Howard Jordan’s Plans Make Sense

The police chief's proposals to hire civilian police techs and contract with the sheriff's office will help Oakland cope with its current crime wave.

Over the past few years, the Express has published several reports noting that OPD has repeatedly failed to emphasize basic investigative police work, and that it has one of the worst records in the nation when it comes to solving crime. And while these problems persist, it’s also clear that OPD is severely understaffed. A force of six hundred or so police officers is simply not large enough for a city with so much violent crime.

As of earlier this week, Oakland had already recorded six homicides for 2013 — the result of a gang war that Police Chief Howard Jordan said has been responsible for much of the violent crime that has rocked the city in recent months. The latest crime wave also has made it clear that the council should approve two proposals from Jordan that are designed to improve OPD’s crime-fighting and investigative capabilities. Although the proposals will cost about $1.3 million and have been opposed by the Oakland police union, they represent important first steps for a department that faces so much violence.

The first proposal calls for allowing OPD to hire twenty non-sworn police service technicians and one fingerprint expert in order to free up police officers to do more crime-fighting and investigative work. The police union has long fought against such ideas, arguing that civilians should not be doing the work of sworn personnel. However, many of the desk jobs to be performed by the police techs, such as taking photos of suspects, do not need to be done by highly paid cops. In addition, the fingerprint expert will help OPD cope with its backlogged crime lab.

Civilian police techs also will save the city money in the long run. Recruiting, hiring, and training police officers is expensive — each police academy costs the cash-strapped city about $4.5 million. By contrast, Jordan estimates that hiring twenty techs and one fingerprint expert will cost $810,000 this year. “It’s a really positive step in terms of civilianizing the police department,” said Councilwoman Libby Schaaf. “These positions are also critical for investigations.”

The second proposal, co-sponsored by Schaaf and Vice Mayor Larry Reid, calls for contracting with the Alameda County Sheriff’s Office to have ten deputies patrol Oakland streets for at least ninety days — and possibly up to six months. The Oakland police union, which has a long history of rivalry with sheriff’s deputies, also has publicly objected to this proposal. The union has contended that the plan is just a Band-Aid for Oakland’s myriad problems. But that’s not a reason to reject it. OPD needs a short-term solution to its staffing problem — and contracting with the sheriff’s office will allow the department to put more cops on the streets until the city can complete its two police academies.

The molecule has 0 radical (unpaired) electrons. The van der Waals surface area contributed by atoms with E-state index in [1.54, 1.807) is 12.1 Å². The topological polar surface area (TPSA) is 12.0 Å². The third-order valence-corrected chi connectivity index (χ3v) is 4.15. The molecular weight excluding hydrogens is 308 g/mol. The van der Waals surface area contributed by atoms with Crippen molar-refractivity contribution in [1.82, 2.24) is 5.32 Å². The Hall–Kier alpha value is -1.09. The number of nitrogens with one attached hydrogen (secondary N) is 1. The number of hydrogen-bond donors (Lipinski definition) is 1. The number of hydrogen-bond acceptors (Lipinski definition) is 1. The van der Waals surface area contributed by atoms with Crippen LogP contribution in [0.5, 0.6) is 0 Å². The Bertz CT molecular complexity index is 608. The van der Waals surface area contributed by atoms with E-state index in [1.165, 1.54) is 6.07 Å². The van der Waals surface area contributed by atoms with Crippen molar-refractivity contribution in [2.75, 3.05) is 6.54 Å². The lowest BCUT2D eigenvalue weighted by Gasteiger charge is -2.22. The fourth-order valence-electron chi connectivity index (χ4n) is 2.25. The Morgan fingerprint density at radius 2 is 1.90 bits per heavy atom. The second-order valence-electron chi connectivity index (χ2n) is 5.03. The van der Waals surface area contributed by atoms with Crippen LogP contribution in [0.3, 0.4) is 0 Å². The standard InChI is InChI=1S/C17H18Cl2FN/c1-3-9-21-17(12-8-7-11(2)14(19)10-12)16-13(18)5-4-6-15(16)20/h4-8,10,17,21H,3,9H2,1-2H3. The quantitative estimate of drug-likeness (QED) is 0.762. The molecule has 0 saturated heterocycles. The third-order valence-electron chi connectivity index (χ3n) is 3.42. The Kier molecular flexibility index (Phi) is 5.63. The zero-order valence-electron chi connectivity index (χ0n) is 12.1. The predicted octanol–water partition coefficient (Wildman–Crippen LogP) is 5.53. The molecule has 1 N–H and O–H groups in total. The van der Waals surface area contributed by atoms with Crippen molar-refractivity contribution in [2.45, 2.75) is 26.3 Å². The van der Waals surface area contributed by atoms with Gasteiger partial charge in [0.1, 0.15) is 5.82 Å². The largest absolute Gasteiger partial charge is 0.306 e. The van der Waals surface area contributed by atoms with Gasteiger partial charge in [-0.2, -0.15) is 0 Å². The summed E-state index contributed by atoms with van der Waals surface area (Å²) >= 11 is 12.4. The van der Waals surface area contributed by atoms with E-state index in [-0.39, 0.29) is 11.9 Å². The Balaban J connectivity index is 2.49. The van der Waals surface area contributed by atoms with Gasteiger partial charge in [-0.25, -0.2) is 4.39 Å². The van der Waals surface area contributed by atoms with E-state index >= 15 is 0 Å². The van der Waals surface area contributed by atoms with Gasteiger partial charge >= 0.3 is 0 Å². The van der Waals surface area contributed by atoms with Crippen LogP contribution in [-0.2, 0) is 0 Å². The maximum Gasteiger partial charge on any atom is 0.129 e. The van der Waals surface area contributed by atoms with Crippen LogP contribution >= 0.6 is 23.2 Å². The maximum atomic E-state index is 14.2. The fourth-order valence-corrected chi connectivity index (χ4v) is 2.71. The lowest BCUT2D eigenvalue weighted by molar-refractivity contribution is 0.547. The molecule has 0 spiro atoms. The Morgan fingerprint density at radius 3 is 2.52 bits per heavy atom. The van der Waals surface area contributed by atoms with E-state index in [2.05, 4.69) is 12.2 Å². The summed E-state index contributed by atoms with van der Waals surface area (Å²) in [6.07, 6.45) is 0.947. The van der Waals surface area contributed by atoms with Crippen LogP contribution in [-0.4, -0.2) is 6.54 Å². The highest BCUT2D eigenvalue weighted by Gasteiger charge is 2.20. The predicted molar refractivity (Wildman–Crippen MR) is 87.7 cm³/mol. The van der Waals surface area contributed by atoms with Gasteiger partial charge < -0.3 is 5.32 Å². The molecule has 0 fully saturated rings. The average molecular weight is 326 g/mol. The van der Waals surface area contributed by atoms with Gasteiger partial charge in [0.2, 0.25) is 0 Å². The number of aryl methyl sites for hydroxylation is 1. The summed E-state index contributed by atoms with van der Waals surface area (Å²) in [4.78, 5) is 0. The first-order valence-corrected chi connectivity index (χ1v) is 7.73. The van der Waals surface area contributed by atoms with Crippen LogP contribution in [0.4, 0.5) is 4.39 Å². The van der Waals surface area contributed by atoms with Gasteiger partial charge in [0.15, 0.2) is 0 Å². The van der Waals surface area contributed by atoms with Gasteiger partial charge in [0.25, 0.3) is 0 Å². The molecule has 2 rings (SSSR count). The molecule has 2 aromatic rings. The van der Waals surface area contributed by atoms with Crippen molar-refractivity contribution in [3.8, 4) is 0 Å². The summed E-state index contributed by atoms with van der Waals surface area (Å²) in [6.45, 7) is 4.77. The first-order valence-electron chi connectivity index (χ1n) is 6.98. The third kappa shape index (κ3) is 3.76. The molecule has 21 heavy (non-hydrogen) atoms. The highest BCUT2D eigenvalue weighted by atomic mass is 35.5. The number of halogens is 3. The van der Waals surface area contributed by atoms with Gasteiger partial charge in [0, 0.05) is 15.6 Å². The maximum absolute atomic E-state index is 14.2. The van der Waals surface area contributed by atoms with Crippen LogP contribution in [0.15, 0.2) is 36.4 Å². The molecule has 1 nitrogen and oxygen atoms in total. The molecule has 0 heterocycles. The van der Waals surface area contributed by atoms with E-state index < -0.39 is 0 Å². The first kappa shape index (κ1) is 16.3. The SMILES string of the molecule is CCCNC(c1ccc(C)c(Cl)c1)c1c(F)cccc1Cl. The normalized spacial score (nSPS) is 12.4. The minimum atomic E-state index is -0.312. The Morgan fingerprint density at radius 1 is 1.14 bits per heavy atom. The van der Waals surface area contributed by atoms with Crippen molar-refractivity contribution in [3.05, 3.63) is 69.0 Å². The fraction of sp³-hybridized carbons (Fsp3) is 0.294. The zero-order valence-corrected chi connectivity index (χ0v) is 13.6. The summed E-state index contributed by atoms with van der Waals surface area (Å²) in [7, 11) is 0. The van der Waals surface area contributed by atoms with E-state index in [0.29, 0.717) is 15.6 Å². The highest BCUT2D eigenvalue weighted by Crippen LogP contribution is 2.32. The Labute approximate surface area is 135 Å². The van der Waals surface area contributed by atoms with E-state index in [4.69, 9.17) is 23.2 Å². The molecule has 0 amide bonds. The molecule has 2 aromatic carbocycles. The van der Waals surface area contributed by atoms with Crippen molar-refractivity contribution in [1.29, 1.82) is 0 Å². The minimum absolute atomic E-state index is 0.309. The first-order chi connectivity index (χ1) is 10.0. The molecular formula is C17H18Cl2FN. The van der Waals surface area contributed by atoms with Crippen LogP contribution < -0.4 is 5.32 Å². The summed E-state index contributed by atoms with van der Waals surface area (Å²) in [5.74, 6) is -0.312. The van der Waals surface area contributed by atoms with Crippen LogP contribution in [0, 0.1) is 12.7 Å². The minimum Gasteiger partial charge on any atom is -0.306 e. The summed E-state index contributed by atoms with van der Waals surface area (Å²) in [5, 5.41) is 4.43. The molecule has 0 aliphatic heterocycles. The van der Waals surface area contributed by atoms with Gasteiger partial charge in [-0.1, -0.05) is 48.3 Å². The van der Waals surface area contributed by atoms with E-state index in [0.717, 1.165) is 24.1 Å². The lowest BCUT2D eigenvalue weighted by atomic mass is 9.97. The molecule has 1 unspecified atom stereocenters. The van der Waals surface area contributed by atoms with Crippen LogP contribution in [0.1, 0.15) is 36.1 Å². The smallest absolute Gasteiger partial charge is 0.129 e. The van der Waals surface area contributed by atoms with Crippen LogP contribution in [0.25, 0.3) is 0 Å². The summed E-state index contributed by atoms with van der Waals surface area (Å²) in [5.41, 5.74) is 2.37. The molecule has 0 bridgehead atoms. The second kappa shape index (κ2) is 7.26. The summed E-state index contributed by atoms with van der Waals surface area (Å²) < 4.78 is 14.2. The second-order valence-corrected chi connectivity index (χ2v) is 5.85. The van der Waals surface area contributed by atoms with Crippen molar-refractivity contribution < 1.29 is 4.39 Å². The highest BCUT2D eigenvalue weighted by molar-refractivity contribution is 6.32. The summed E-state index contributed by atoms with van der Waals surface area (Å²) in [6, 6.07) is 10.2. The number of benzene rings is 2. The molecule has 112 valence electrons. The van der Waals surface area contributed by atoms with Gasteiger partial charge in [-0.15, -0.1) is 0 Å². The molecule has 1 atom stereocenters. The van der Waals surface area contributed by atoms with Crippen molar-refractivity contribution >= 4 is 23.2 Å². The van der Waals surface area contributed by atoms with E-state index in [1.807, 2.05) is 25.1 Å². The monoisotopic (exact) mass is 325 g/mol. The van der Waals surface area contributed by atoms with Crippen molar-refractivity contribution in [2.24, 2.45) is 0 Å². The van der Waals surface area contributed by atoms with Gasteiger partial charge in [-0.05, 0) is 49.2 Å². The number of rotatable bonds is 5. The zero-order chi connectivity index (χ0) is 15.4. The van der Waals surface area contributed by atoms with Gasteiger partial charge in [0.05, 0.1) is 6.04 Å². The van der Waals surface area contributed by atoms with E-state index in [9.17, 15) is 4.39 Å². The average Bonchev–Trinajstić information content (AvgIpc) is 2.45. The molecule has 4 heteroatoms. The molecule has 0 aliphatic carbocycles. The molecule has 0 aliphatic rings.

A third proposal from Jordan would delay a planned third academy until September. The academy, which is designed to produce 55 new cops, was originally supposed to start in June, but it was delayed in part because OPD doesn’t have enough training officers to deal with the new rookies. The academy also was postponed over concerns that the state may force the city to hand over millions of dollars in redevelopment funds. However, despite this issue, it makes no sense for the council to delay this third academy past September because OPD is losing about four officers a month to retirement and to transfers to other police departments.

Finally, Jordan also is proposing that the council allocate $250,000 to hire William Bratton, the former head of the New York and Los Angeles police departments, as a consultant, along with a team that includes former Hartford, Connecticut Police Chief Patrick Harnett. As we noted last week, there are many reasons to be wary of Bratton, but Harnett’s emphasis on crime-solving and the importance of investigative police work could be beneficial to OPD (see “The Good and Bad of William Bratton,” 1/9). In fact, if OPD had solid investigative intelligence on the warring criminal gangs in the city, it might have been able to prevent some of the recent bloodshed.

Although it’s clear that OPD is understaffed, we still believe that Oakland cannot afford to bring the police force back up to 800 officers like it had three years ago — or to the 925 cops that the department says it needs. Oakland’s economy has not sufficiently recovered enough to produce the tax revenues needed to pay for eight hundred officers. As a result, hiring two hundred more cops would force the city to devastate other city services, and force the widespread closure of parks and libraries.

Moreover, as we’ve noted before, Oakland actually spends as much money on its police force per capita as other cities with high-crime rates (see “It All Comes Down to the Unions,” 1/16/2011). Oakland has fewer officers than other cities, however, because OPD salaries and benefits are unsustainably high — much higher than those in comparable departments nationwide. As a result, the only way that the city can afford to staff up to 800 or 900 officers is if the police union agrees to allow Oakland to hire rookie cops at a substantially lower pay scale than the city currently uses. Although the union agreed to slightly lessen the pay of rookies when it signed its last contract in 2011, it wasn’t nearly enough to make an 800-cop police force affordable for Oakland.

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